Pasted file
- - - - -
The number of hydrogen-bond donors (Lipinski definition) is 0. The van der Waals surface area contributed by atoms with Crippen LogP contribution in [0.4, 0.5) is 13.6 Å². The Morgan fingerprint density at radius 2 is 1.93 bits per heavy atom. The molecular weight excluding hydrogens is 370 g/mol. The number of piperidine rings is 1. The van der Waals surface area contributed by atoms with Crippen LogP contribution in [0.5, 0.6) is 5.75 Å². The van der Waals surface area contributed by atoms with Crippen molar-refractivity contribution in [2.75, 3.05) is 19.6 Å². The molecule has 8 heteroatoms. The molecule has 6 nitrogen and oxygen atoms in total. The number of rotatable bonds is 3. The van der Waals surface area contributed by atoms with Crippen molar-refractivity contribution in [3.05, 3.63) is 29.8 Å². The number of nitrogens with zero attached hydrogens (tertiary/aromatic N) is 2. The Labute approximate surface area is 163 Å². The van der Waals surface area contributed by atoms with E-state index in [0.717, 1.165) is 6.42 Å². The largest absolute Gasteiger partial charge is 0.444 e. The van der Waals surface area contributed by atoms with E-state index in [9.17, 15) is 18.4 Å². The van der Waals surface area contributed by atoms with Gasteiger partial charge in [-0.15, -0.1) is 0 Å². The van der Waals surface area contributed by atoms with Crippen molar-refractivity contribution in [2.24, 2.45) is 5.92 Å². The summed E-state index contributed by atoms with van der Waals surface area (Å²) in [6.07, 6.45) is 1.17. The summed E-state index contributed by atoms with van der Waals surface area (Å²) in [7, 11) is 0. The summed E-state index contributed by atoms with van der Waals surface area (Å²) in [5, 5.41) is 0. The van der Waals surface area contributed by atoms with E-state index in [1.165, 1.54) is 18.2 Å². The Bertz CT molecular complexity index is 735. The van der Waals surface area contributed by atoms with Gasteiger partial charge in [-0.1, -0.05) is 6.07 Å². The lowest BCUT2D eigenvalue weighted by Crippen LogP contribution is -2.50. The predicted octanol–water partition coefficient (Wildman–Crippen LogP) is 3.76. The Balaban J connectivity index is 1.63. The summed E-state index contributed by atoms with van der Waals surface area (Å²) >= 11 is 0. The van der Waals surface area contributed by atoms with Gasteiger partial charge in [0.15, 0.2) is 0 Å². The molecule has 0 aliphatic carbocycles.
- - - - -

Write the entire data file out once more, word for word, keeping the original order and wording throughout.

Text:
The number of hydrogen-bond donors (Lipinski definition) is 0. The van der Waals surface area contributed by atoms with Crippen LogP contribution in [0.4, 0.5) is 13.6 Å². The Morgan fingerprint density at radius 2 is 1.93 bits per heavy atom. The molecular weight excluding hydrogens is 370 g/mol. The number of piperidine rings is 1. The van der Waals surface area contributed by atoms with Crippen LogP contribution in [0.5, 0.6) is 5.75 Å². The van der Waals surface area contributed by atoms with Crippen molar-refractivity contribution in [2.75, 3.05) is 19.6 Å². The molecule has 8 heteroatoms. The molecule has 6 nitrogen and oxygen atoms in total. The number of rotatable bonds is 3. The van der Waals surface area contributed by atoms with Crippen molar-refractivity contribution in [3.05, 3.63) is 29.8 Å². The number of nitrogens with zero attached hydrogens (tertiary/aromatic N) is 2. The Labute approximate surface area is 163 Å². The van der Waals surface area contributed by atoms with E-state index in [0.717, 1.165) is 6.42 Å². The largest absolute Gasteiger partial charge is 0.444 e. The van der Waals surface area contributed by atoms with E-state index in [9.17, 15) is 18.4 Å². The van der Waals surface area contributed by atoms with Gasteiger partial charge in [-0.15, -0.1) is 0 Å². The van der Waals surface area contributed by atoms with Crippen molar-refractivity contribution in [2.24, 2.45) is 5.92 Å². The summed E-state index contributed by atoms with van der Waals surface area (Å²) in [6.07, 6.45) is 1.17. The summed E-state index contributed by atoms with van der Waals surface area (Å²) in [7, 11) is 0. The summed E-state index contributed by atoms with van der Waals surface area (Å²) in [5, 5.41) is 0. The van der Waals surface area contributed by atoms with E-state index in [1.165, 1.54) is 18.2 Å². The Bertz CT molecular complexity index is 735. The van der Waals surface area contributed by atoms with Gasteiger partial charge in [-0.1, -0.05) is 6.07 Å². The lowest BCUT2D eigenvalue weighted by Crippen LogP contribution is -2.50. The predicted octanol–water partition coefficient (Wildman–Crippen LogP) is 3.76. The Balaban J connectivity index is 1.63. The summed E-state index contributed by atoms with van der Waals surface area (Å²) >= 11 is 0. The van der Waals surface area contributed by atoms with Gasteiger partial charge in [0.15, 0.2) is 0 Å². The molecule has 0 aliphatic carbocycles.